SESSION TITLE: Imaging Posters
SESSION TYPE: Original Investigation Poster
PRESENTED ON: Wednesday, October 28, 2015 at 01:30 PM - 02:30 PM
PURPOSE: Predicting fluid responsiveness (FR) is an essential but challenging component of managing critically ill patients with shock. Point-of-care ultrasound (POCUS) trained physicians increasingly advocate for the use of inferior vena cava (IVC) parameters to guide fluid administration decisions despite a paucity of studies supporting this practice. We compared the diagnostic accuracy of IVC parameters to predict FR with the results of a passive leg raise (PLR) test measured by bioreactance.
METHODS: We performed a prospective investigation that included consecutive patients with shock newly admitted to our Medical Intensive Care Unit (MICU) while a POCUS trained critical care fellow was on duty. Upon enrollment, the admitting ICU physician performed a POCUS exam which assessed multiple IVC parameters; 1) maximal diameter (IVCmax), 2) minimum diameter (IVCmin) and 3) collapsibility index (IVCCI = (IVCmax - IVCmin/IVCmax). Immediately thereafter, FR was assessed using a bioreactance monitor (Cheetah Medical, Newton Center, MA). FR was defined as an increase of stroke volume index >10% after a PLR. The ability of IVC parameters to predict FR was assessed through receiver operating curves (ROC) analysis using bioreactance derived FR as the criterion standard.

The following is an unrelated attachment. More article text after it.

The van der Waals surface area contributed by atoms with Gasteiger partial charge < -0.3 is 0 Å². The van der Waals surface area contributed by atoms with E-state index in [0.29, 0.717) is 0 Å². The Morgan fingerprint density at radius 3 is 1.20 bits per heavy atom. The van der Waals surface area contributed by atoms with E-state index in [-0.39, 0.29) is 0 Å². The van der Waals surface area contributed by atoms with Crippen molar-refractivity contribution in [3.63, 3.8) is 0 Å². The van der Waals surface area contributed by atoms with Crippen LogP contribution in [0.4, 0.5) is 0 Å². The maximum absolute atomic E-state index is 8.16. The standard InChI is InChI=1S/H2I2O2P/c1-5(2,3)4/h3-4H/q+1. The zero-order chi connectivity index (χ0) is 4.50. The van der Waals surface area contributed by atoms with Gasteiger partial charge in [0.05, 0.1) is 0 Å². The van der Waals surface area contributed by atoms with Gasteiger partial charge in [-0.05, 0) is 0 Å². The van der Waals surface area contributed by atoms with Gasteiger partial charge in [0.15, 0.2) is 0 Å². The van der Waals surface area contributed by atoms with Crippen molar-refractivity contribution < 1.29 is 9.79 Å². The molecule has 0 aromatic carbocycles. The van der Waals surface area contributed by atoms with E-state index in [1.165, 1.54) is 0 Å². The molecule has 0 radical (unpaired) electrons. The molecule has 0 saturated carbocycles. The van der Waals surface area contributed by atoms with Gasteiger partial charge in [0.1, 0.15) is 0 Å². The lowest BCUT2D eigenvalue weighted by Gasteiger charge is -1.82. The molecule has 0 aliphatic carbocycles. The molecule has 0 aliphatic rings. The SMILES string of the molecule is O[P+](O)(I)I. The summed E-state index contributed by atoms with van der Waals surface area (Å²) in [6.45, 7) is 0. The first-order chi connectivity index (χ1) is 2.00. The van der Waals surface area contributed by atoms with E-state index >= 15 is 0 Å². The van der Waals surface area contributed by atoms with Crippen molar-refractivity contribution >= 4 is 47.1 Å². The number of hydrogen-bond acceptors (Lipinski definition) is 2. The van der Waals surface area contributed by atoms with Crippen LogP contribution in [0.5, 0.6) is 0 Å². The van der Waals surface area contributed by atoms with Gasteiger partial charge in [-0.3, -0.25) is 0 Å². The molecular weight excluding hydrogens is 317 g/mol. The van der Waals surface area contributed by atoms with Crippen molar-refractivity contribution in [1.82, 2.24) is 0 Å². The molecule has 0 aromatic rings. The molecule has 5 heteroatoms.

RESULTS: 59 patients admitted during the study period met inclusion criteria and had a fellow performed POCUS. 42 of these patients underwent PLR testing and were thus included in the analysis. The patients received an average of 2,220 ml of fluid and 52% required vasopressors. 33% of patients were deemed fluid responders by PLR testing. Area under the ROC curve for IVCCI was .59 (CI .40 - .76), for IVCmax .34 (CI .17, .50) and IVCmin = .36 (CI .20, .53).
CONCLUSIONS: IVC parameters are poor predictors of FR in critically ill shock patients.
CLINICAL IMPLICATIONS: Physicians should limit the use of POCUS derived IVC parameters to guide fluid administration decisions.
DISCLOSURE: The following authors have nothing to disclose: Daniel Fein, Christopher Jordan, Samuel Acquah, Pierre Kory
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